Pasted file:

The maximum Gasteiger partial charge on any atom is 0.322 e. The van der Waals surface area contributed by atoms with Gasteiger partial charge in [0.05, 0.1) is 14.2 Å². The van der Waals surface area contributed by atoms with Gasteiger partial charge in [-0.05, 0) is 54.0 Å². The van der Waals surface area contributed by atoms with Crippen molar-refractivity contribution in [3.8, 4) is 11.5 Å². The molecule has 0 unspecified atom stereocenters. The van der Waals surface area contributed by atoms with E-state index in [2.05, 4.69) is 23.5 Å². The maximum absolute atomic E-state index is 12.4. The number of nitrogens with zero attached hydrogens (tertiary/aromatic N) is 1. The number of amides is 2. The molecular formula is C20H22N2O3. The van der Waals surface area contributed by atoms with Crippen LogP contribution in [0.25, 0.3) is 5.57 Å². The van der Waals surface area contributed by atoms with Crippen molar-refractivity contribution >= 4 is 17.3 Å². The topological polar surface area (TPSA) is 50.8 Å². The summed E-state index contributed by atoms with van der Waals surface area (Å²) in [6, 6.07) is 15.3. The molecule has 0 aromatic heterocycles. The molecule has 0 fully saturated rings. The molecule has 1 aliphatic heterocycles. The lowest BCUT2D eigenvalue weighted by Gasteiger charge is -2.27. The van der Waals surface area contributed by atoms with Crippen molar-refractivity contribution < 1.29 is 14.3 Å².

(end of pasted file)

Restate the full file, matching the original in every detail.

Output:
The maximum Gasteiger partial charge on any atom is 0.322 e. The van der Waals surface area contributed by atoms with Gasteiger partial charge in [0.05, 0.1) is 14.2 Å². The van der Waals surface area contributed by atoms with Gasteiger partial charge in [-0.05, 0) is 54.0 Å². The van der Waals surface area contributed by atoms with Crippen molar-refractivity contribution in [3.8, 4) is 11.5 Å². The molecule has 0 unspecified atom stereocenters. The van der Waals surface area contributed by atoms with E-state index in [2.05, 4.69) is 23.5 Å². The maximum absolute atomic E-state index is 12.4. The number of nitrogens with zero attached hydrogens (tertiary/aromatic N) is 1. The number of amides is 2. The molecular formula is C20H22N2O3. The van der Waals surface area contributed by atoms with Crippen LogP contribution in [0.25, 0.3) is 5.57 Å². The van der Waals surface area contributed by atoms with Crippen molar-refractivity contribution >= 4 is 17.3 Å². The topological polar surface area (TPSA) is 50.8 Å². The summed E-state index contributed by atoms with van der Waals surface area (Å²) in [6, 6.07) is 15.3. The molecule has 0 aromatic heterocycles. The molecule has 0 fully saturated rings. The molecule has 1 aliphatic heterocycles. The lowest BCUT2D eigenvalue weighted by Gasteiger charge is -2.27. The van der Waals surface area contributed by atoms with Crippen molar-refractivity contribution < 1.29 is 14.3 Å².